The Mark of Kri Synopsis

Take the role of a barbarian hero and take control of the carnage in this graphic, cel-shaded fighting adventure for the PS2, developed in-house at Sony CEA studios. The Mark of Kri tells the tale of the warrior Rau, who begins with the relatively straightforward task of clearing the jungles near his home of a group of troublesome bandits. Before his tale is all told, though, Rau will explore and fight through six different 3D environments, slowly realizing his deepening involvement in an evil plot that threatens his whole world.

The game features a proprietary system for targeting and attacking multiple enemies, designed for easy control with the DualShock 2. The player targets an enemy with a focus beam that’s aimed with right analog stick. Multiple enemies can be targeted at once. Enemies in range of the beam are automatically assigned different gamepad buttons, the symbols of which appear above their heads. Once they’re targeted, Rau attacks each enemy when its assigned button is pressed. Combo attacks are performed by pressing a target’s button multiple times, or by incorporating other, unassigned action buttons into the attack.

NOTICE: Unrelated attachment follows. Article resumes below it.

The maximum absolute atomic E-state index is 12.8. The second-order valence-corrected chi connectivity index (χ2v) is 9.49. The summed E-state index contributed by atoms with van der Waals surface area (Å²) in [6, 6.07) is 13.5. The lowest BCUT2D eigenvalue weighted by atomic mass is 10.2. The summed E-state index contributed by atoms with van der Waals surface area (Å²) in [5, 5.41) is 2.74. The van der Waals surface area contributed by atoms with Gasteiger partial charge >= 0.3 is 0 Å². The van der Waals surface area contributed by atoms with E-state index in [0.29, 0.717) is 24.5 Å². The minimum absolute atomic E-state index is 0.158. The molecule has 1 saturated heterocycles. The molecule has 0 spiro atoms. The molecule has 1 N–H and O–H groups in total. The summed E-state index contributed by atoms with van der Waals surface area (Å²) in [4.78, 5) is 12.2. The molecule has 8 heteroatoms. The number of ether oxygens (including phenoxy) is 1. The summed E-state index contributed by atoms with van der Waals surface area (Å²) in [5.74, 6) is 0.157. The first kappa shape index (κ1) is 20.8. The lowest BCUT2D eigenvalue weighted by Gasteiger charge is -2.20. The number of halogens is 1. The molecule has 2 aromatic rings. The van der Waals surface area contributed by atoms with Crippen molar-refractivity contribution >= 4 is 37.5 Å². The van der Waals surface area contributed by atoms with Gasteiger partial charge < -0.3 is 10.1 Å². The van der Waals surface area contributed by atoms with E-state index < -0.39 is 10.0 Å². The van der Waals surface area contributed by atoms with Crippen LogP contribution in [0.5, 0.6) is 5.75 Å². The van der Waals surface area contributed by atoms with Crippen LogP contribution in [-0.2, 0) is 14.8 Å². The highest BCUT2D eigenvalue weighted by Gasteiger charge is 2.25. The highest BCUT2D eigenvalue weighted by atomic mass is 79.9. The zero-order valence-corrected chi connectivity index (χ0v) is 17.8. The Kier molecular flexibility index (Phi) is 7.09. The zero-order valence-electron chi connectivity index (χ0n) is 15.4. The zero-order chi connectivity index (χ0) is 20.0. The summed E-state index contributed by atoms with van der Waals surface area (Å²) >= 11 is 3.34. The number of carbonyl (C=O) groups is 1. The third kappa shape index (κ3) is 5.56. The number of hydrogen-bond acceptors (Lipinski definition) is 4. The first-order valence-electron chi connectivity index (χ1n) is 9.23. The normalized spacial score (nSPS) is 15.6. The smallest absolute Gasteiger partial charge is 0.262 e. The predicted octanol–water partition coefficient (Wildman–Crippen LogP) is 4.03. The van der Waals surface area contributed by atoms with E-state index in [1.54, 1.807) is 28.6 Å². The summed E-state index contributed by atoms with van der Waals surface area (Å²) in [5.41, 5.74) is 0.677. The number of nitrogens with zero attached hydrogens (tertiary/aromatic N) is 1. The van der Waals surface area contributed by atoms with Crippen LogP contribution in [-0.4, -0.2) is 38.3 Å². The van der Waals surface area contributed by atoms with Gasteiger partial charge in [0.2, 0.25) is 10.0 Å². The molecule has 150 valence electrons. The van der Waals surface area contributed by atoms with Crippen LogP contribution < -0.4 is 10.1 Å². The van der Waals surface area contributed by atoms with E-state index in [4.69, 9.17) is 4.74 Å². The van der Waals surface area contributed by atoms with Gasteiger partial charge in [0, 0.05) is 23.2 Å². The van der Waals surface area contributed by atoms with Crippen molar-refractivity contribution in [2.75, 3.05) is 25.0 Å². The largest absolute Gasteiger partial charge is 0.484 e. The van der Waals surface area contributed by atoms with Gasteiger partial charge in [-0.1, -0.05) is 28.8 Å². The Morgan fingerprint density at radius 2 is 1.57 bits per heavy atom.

The mighty Rau is less subject to the woes of “lock-on” camera jumping common in many other 3D fighting adventures. Always aware of his immediate surroundings, the hero can attack enemies to his sides or behind him, with special sweeps and behind-the-back weapon moves, so he does not need to constantly turn about to face each of his opponents. The hero also has the skills to perform well in less pugnacious situations, surprise-attacking from afar with ranged weapons or sneaking about in stealth mode.

Great battle skills do not alone make a great hero, however, and Rau is also aided in his cause by certain animal allies he meets along his way. His most common companion is a blackbird named Kuzo, whose size, speed, and agile flight make him invaluable for accessing hard-to-reach switches and scouting ahead to spy on enemies. Rau may also enlist the aid of the local fauna less directly, perhaps spooking a boar or a flock of birds to distract enemies and leave them open for a surprise attack from behind.

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